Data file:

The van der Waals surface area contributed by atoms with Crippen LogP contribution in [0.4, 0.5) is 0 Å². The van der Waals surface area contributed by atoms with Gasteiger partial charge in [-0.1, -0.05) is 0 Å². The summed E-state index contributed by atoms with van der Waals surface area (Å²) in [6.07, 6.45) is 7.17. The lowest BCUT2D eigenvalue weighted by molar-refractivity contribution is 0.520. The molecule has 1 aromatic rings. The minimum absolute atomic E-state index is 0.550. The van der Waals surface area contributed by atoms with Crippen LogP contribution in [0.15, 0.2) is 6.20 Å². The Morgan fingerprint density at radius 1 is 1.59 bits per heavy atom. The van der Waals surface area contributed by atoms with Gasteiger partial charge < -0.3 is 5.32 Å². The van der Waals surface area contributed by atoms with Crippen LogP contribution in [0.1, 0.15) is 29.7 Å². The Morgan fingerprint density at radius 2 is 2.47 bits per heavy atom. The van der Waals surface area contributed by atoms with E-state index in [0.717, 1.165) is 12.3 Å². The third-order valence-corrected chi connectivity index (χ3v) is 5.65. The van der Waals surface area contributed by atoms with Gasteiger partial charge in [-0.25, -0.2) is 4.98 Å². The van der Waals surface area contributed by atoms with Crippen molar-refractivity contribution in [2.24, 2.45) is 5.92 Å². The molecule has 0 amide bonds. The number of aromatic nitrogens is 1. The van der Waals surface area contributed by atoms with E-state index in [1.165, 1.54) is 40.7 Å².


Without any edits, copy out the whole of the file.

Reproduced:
The van der Waals surface area contributed by atoms with Crippen LogP contribution in [0.4, 0.5) is 0 Å². The van der Waals surface area contributed by atoms with Gasteiger partial charge in [-0.1, -0.05) is 0 Å². The summed E-state index contributed by atoms with van der Waals surface area (Å²) in [6.07, 6.45) is 7.17. The lowest BCUT2D eigenvalue weighted by molar-refractivity contribution is 0.520. The molecule has 1 aromatic rings. The minimum absolute atomic E-state index is 0.550. The van der Waals surface area contributed by atoms with Crippen LogP contribution in [0.15, 0.2) is 6.20 Å². The Morgan fingerprint density at radius 1 is 1.59 bits per heavy atom. The van der Waals surface area contributed by atoms with Gasteiger partial charge < -0.3 is 5.32 Å². The van der Waals surface area contributed by atoms with Crippen LogP contribution in [0.1, 0.15) is 29.7 Å². The Morgan fingerprint density at radius 2 is 2.47 bits per heavy atom. The van der Waals surface area contributed by atoms with E-state index in [0.717, 1.165) is 12.3 Å². The third-order valence-corrected chi connectivity index (χ3v) is 5.65. The van der Waals surface area contributed by atoms with Gasteiger partial charge in [-0.25, -0.2) is 4.98 Å². The van der Waals surface area contributed by atoms with Crippen molar-refractivity contribution in [2.24, 2.45) is 5.92 Å². The molecule has 0 amide bonds. The number of aromatic nitrogens is 1. The van der Waals surface area contributed by atoms with E-state index in [1.165, 1.54) is 40.7 Å².